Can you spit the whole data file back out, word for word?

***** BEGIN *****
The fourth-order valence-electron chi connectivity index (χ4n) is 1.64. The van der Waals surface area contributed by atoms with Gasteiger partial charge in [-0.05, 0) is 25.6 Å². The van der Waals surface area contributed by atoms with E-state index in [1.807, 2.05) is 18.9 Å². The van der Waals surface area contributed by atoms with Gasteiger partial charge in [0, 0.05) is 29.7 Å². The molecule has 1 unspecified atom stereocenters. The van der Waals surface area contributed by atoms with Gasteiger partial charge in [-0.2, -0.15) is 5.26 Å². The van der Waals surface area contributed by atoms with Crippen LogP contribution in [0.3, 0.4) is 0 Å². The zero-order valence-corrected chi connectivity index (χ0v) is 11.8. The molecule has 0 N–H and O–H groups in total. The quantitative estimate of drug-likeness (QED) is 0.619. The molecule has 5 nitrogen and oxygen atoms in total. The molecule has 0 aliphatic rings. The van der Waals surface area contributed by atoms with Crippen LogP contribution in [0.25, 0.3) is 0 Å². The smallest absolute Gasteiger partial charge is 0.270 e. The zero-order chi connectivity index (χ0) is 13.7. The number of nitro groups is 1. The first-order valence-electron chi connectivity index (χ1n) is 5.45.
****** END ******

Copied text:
The fourth-order valence-electron chi connectivity index (χ4n) is 1.64. The van der Waals surface area contributed by atoms with Gasteiger partial charge in [-0.05, 0) is 25.6 Å². The van der Waals surface area contributed by atoms with E-state index in [1.807, 2.05) is 18.9 Å². The van der Waals surface area contributed by atoms with Gasteiger partial charge in [0, 0.05) is 29.7 Å². The molecule has 1 unspecified atom stereocenters. The van der Waals surface area contributed by atoms with Gasteiger partial charge in [-0.2, -0.15) is 5.26 Å². The van der Waals surface area contributed by atoms with Crippen LogP contribution in [0.3, 0.4) is 0 Å². The zero-order valence-corrected chi connectivity index (χ0v) is 11.8. The molecule has 0 N–H and O–H groups in total. The quantitative estimate of drug-likeness (QED) is 0.619. The molecule has 5 nitrogen and oxygen atoms in total. The molecule has 0 aliphatic rings. The van der Waals surface area contributed by atoms with Crippen LogP contribution in [0.25, 0.3) is 0 Å². The smallest absolute Gasteiger partial charge is 0.270 e. The zero-order chi connectivity index (χ0) is 13.7. The number of nitro groups is 1. The first-order valence-electron chi connectivity index (χ1n) is 5.45.